Re-worked, a non-profit design company that specializes in green technology, found an ingenious way to make furniture from coffee waste. Coffee grounds are combined with recycled waste plastics to create a composite material that is incredibly durable, waterproof, and easy to form into a variety of useable home furnishings including chairs, bar stools, and (wait for it) coffee tables. Unfortunately, we’re not sure how long it will be before you can actually sit on a chair made from coffee, but we hope the concept will catch on. After all, there are endless potential applications for a natural composite material made from the cost-effective byproduct of your morning cuppa, and looks pretty nice too.
South Korean carbon capture
South Korean researchers developed a way to use recycled coffee grounds to capture carbon from the atmosphere. Using a fairly simple process, used coffee grounds get re-brewed in a potassium hydroxide solution, then dried out, and then super-heated in an argon-atmospheric furnace. The transformation turns discarded coffee grounds into a super carbon sponge, and the whole process takes less than 24 hours to complete, making it a pretty darn efficient treatment.
Related: The world’s first plantable coffee cup replenishes local flora
Ghidaq al-Nizar coffee art
Anyone who has ever spilled coffee on a white table knows the dark brew can leave powerful stains. That component can be annoying in some circumstances, but really fantastic in others. That’s because, as it turns out, a stain can becoming a beautiful thing in the hands of a talented artist. Take the amazing coffee ‘paintings’ of 25-year-old Indonesian artist Ghidaq al-Nizar, for example. He uses coffee and used grounds to create intricate scenes – often using a single leaf as a canvas. The combination of scale and medium make this art far more eye-catching than any barista’s latte swirls.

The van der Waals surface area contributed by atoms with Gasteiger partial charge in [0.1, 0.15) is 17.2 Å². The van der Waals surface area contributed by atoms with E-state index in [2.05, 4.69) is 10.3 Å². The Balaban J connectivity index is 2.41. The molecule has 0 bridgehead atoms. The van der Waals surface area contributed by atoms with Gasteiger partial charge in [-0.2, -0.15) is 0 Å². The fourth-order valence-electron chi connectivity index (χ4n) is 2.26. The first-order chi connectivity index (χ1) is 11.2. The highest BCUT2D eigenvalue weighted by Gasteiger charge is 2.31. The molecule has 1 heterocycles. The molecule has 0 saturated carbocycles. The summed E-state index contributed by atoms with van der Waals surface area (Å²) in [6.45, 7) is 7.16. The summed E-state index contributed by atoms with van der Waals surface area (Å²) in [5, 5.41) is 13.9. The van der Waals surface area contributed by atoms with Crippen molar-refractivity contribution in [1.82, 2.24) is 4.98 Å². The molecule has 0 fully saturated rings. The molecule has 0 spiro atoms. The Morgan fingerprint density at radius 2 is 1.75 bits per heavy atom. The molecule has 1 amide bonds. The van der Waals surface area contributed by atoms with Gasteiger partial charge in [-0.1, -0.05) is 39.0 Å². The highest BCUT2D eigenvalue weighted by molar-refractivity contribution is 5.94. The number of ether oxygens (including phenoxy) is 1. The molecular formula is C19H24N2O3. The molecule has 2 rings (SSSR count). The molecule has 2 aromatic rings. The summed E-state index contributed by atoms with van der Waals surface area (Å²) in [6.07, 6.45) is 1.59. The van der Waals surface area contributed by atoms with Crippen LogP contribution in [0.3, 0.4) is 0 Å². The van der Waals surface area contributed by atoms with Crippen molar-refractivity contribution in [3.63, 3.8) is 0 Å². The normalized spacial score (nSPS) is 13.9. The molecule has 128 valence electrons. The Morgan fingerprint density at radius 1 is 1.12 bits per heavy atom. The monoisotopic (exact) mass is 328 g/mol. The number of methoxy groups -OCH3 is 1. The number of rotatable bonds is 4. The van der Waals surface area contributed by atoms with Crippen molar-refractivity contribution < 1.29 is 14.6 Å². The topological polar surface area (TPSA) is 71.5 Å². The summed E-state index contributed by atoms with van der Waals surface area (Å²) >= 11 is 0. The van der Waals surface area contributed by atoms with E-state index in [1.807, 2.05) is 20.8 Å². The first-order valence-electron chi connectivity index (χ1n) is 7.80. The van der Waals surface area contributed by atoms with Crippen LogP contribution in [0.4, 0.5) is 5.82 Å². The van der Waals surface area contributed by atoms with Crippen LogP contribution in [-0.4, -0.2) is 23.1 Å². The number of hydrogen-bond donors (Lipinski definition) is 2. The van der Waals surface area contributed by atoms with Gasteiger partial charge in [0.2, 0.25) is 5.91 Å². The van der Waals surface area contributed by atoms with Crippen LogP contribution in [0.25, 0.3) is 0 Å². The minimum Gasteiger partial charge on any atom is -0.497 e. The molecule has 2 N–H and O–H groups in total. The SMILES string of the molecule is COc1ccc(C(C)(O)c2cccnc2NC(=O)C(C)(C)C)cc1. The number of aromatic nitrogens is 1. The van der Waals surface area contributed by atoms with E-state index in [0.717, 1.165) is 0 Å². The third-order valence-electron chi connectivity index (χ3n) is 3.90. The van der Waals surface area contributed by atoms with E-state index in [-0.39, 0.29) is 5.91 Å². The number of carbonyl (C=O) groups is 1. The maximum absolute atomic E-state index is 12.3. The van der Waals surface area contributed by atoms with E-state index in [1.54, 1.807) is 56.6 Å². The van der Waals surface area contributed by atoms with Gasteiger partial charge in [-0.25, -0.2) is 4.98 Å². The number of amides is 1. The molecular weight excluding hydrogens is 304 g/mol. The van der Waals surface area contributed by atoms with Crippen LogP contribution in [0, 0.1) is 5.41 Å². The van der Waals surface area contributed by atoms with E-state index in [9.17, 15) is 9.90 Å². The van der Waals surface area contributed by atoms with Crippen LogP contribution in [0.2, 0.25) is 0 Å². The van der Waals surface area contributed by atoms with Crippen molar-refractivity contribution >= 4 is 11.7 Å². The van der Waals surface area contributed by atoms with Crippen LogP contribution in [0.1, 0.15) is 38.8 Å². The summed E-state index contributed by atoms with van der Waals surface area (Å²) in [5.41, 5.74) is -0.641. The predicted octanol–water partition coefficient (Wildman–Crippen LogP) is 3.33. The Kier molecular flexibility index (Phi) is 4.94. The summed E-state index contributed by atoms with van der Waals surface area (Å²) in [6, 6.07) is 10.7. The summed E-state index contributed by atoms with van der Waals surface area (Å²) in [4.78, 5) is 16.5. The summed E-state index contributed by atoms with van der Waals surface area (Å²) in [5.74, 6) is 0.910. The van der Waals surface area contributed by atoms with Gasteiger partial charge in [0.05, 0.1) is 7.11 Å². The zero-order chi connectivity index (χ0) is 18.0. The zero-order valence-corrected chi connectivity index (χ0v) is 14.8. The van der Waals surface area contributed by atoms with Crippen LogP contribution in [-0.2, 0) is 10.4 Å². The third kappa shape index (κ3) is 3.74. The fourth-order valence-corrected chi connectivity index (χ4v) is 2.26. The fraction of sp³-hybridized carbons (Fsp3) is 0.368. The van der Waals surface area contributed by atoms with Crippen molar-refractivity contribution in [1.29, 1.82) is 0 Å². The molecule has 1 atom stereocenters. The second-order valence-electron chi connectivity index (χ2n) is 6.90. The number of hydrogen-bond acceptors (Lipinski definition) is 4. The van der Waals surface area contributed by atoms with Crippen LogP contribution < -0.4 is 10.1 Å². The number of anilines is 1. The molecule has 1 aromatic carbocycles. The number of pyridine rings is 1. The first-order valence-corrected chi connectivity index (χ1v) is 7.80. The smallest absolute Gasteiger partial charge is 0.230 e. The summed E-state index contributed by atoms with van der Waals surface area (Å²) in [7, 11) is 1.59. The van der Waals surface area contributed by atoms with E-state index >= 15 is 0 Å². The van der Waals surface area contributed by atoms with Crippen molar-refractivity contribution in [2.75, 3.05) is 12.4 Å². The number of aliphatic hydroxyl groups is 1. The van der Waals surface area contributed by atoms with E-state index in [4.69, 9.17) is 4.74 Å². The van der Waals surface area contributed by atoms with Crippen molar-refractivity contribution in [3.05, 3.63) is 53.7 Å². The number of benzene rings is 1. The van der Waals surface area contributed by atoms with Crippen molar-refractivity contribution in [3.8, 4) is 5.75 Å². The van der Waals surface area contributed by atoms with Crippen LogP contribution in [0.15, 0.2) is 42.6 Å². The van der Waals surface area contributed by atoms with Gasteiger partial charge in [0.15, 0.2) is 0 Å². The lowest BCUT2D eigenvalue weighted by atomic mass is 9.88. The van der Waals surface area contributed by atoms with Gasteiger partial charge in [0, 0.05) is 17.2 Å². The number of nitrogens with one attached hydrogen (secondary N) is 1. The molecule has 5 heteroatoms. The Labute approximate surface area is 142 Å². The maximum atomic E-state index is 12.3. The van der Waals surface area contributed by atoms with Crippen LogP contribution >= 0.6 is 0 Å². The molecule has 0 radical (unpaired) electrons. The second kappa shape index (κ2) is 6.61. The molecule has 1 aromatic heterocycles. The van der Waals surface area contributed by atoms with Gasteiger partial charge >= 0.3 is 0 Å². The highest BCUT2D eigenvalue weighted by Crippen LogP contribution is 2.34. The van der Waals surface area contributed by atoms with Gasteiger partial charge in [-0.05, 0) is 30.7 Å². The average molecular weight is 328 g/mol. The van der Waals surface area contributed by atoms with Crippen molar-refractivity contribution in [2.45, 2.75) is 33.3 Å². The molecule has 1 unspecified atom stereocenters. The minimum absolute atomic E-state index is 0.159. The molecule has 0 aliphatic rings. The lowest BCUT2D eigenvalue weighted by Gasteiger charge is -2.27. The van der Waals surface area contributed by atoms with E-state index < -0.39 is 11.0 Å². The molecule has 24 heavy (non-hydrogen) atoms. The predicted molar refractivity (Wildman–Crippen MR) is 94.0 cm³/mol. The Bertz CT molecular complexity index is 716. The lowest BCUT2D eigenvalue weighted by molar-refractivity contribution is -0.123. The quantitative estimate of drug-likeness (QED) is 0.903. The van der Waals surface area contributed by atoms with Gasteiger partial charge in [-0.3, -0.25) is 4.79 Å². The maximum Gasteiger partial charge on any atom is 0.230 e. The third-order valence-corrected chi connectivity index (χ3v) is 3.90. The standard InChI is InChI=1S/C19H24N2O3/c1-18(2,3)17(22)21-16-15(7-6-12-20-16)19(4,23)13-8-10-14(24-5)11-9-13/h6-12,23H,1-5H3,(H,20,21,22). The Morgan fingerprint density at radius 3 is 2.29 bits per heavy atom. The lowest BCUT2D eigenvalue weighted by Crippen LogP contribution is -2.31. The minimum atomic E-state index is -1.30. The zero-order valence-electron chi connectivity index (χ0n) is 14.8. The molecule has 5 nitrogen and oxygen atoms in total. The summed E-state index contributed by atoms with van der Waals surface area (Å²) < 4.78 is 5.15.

RITI Printer ink
If old coffee grounds can be used to create beautiful paintings, it makes perfect sense that coffee could also become a replacement for printer ink. That’s what the RITI Printer does. This green gadget was a winner in an eco-friendly design competition when it debuted as the first so-called “coffee printer.” Using coffee as ink isn’t the only eco-friendly aspect of this printer, though. The whole contraption is designed to be green, using much less electricity than standard printers, and the vessel that holds the used coffee grounds (or old tea leaves) is designed to be refilled rather than thrown away.
Related: 13 Smart ways to get a second use out of your spent coffee grounds
Kaffeeform by Julian Lechner
Perhaps the single most fantastic re-use we’ve ever heard for coffee grounds is based on closing the circle of caffeine-based life, if you will. German designer Julian Lechner was inspired by other attempts at using coffee grounds to create composite materials when he decided to make the one thing coffee lovers need the most, after the brew: something to sip it from. Lechner created a whole series of espresso cups and saucers from old coffee grounds called Kaffeeform. He spent over five years developing the process, mixing the grounds with sustainably sourced wood and natural glues to create gorgeous accessories for the perfect cup of joe.
S. Cafe clothes
As we learned earlier, coffee is really good at eating carbon, which is a big thumbs up from the environment. But how can it help humans on an individual level? Well, it turns out coffee grounds are also really good at eating something else: stink. One innovative Taiwanese clothing company is putting this particular perk to good use, by recycling coffee grounds into yarn that is then turned into odor-busting sportswear. S. Cafe uses a special process to remove all the oils and distinct aroma from used coffee grounds rescued on their way to the landfill. And, as an added bonus, the coffee-borne cloth is also fast-drying and protects wearers against UV rays, so it’s perfect for outdoor adventures in the heat.
So, next time you head to the garbage can to empty the coffee maker, give those grounds a second look. You might be able to give them an entirely new life after they’ve finished perking up yours.
Lead image via Shutterstock (modified), image of used coffee grounds via Shutterstock